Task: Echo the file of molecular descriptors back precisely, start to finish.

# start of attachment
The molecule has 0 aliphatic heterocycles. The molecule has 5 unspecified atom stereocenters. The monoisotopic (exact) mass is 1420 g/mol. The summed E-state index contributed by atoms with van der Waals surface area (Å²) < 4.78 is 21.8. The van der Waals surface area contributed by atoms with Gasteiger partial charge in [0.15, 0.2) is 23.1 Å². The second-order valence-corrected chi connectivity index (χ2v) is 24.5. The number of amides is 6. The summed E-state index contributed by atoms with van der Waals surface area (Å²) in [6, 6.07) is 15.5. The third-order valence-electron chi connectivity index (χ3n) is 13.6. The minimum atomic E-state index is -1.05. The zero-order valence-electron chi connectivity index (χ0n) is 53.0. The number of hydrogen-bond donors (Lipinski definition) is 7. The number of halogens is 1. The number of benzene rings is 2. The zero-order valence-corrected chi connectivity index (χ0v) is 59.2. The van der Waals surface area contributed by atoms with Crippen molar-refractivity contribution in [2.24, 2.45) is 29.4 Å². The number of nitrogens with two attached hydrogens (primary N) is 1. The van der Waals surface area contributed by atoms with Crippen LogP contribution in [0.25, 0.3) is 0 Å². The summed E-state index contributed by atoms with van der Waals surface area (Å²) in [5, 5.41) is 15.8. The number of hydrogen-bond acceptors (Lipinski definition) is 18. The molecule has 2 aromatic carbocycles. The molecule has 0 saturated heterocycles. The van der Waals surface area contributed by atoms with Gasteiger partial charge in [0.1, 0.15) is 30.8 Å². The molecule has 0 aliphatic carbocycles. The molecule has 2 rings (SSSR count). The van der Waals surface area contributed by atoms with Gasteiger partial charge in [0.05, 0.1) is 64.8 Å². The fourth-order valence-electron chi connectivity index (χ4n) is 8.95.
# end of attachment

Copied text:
The molecule has 0 aliphatic heterocycles. The molecule has 5 unspecified atom stereocenters. The monoisotopic (exact) mass is 1420 g/mol. The summed E-state index contributed by atoms with van der Waals surface area (Å²) < 4.78 is 21.8. The van der Waals surface area contributed by atoms with Gasteiger partial charge in [0.15, 0.2) is 23.1 Å². The second-order valence-corrected chi connectivity index (χ2v) is 24.5. The number of amides is 6. The summed E-state index contributed by atoms with van der Waals surface area (Å²) in [6, 6.07) is 15.5. The third-order valence-electron chi connectivity index (χ3n) is 13.6. The minimum atomic E-state index is -1.05. The zero-order valence-electron chi connectivity index (χ0n) is 53.0. The number of hydrogen-bond donors (Lipinski definition) is 7. The number of halogens is 1. The number of benzene rings is 2. The zero-order valence-corrected chi connectivity index (χ0v) is 59.2. The van der Waals surface area contributed by atoms with Crippen molar-refractivity contribution in [2.24, 2.45) is 29.4 Å². The number of nitrogens with two attached hydrogens (primary N) is 1. The van der Waals surface area contributed by atoms with Crippen LogP contribution in [0.25, 0.3) is 0 Å². The summed E-state index contributed by atoms with van der Waals surface area (Å²) in [5, 5.41) is 15.8. The number of hydrogen-bond acceptors (Lipinski definition) is 18. The molecule has 2 aromatic carbocycles. The molecule has 0 saturated heterocycles. The van der Waals surface area contributed by atoms with Gasteiger partial charge in [0.1, 0.15) is 30.8 Å². The molecule has 0 aliphatic carbocycles. The molecule has 2 rings (SSSR count). The van der Waals surface area contributed by atoms with Gasteiger partial charge in [0.05, 0.1) is 64.8 Å². The fourth-order valence-electron chi connectivity index (χ4n) is 8.95.